In a sentence. Alice Camille, writing in U.S. Catholic (August): "The deadliest sin in America is probably avarice, but it's also the least confessed according to every priest I've ever talked to."
"My wealth is not only a product of my own hard work," successful software entrepreneur Martin Rothenberg (Syracuse Language Systems) is quoted as saying at responsiblewealth.org. "It also resulted from a strong economy and lots of public investment, both in others and in me. I received a good public school education and used free libraries and museums paid for by others. I went to college under the GI Bill. I went to graduate school to study computers and language on a complete government scholarship....While teaching at Syracuse University for 25 years, my research was supported by numerous government grants."
A clean slate. Sam Smith writes in his "Undernews" (July 27) that if Kerry wins "he'll be the first president since Carter without significant ties to the criminal world. No Iran-Contra thugs, no Dixie Mafia, no Enron scam artists."
City of the moderately sober. Liesa Goins of Men's Health recently ranked 101 U.S. cities based on their DUI arrest rates, alcohol-related traffic deaths, and alcohol-related deaths from liver disease. By these measures the most sober towns are Montgomery, Alabama; Yonkers, New York; and Hialeah, Florida. The sloppy drunks at the bottom of the list are Spokane, Kansas City (Missouri), Albuquerque, Anchorage, El Paso, and Denver. Chicago's ranked 42nd, in the middle of the list along with Grand Rapids, Cincinnati, and Saint Paul.
Arrested development. According to David Tracy of the University of Chicago (New Republic, April 26), American intellectuals who comment on religious matters "too often content themselves with recalling the memories of their youth, which are usually unhappy ones. If they took the same lazy way with the arts, they would still be lingering over The Nutcracker and The Exorcist."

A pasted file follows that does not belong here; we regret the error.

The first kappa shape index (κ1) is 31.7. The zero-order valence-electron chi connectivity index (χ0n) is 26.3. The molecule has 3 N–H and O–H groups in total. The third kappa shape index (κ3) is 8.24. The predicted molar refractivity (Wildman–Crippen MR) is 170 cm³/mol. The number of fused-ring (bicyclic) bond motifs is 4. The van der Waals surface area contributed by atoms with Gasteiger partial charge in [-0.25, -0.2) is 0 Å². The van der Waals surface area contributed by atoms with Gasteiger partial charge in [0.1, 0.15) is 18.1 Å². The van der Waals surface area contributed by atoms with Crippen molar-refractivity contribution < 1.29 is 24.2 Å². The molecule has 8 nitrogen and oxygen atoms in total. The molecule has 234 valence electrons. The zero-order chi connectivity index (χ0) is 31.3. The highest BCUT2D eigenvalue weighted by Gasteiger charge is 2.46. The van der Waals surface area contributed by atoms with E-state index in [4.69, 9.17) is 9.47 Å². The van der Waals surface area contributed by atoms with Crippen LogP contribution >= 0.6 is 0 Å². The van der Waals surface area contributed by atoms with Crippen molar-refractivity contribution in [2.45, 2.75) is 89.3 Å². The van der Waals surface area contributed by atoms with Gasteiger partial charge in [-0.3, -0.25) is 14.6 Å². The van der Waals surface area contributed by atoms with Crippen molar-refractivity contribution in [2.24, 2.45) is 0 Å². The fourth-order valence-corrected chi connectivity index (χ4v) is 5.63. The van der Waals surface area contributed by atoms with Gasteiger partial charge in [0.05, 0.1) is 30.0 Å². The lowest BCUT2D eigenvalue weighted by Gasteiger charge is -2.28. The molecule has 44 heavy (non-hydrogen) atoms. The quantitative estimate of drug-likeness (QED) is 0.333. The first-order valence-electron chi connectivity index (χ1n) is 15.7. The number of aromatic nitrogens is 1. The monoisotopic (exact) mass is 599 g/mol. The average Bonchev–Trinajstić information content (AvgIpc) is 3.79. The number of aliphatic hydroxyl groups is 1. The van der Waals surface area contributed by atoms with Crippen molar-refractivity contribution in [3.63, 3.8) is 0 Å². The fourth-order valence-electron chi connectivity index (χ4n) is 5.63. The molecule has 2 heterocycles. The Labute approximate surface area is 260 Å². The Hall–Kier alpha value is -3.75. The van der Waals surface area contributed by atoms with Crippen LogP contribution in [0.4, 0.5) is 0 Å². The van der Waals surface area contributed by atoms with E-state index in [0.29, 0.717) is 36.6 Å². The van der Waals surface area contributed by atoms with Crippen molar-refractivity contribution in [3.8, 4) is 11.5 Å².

Suburban rarities. Earlier this summer Robin Scribailo, who teaches biology at Purdue University's North Central campus, and graduate student Mitch Alix kayaked around Silver Lake, in Valparaiso, Indiana. Phil Wieland reports in the August 9 edition of the northwest Indiana Times that they found threadleaf pondweed (a new species to Indiana), horned pondweed (an endangered species in Indiana), spiny coontail, and whorled water milfoil (both rare, found at only six to ten locations in the state). The water also contained thick beds of fingernail clams, an indicator of good water quality. Most of the lake belongs to the city's park district, which denied the researchers access, so they launched from the backyards of consenting home owners. Valparaiso is considering building a road along the lake's southern border.
Chicago for the head, Wheaton for the stomach. In an August 16 press release promoting its annual nationwide college rankings, the Princeton Review reports that students it surveyed concluded that the University of Chicago had the best academics overall, while Wheaton College served the best campus food.
Forty years of American politics in a paragraph. Onetime Nixon strategist and author Kevin Phillips is quoted in the August Harper's: "What the Republicans got handed to them on a plate in the late 1960s was the triple failure of liberalism in the United States: Vietnam, inflation, and the decay of the cities. Still, most Republicans didn't have a clue what they were going to do--aside from pandering to their constituencies. The liberal intellectuals and policymakers had become too sure of themselves, so lazy and complacent that they failed to pay attention to people who didn't share their opinions. The conservatives have the same problem today. They've taken all those exotic ideas dreamed up twenty years ago at the Heritage Foundation or the American Enterprise Institute--about how to turn everything into a free market or a cruise missile--and by trying to put them into practice, they've overreached themselves."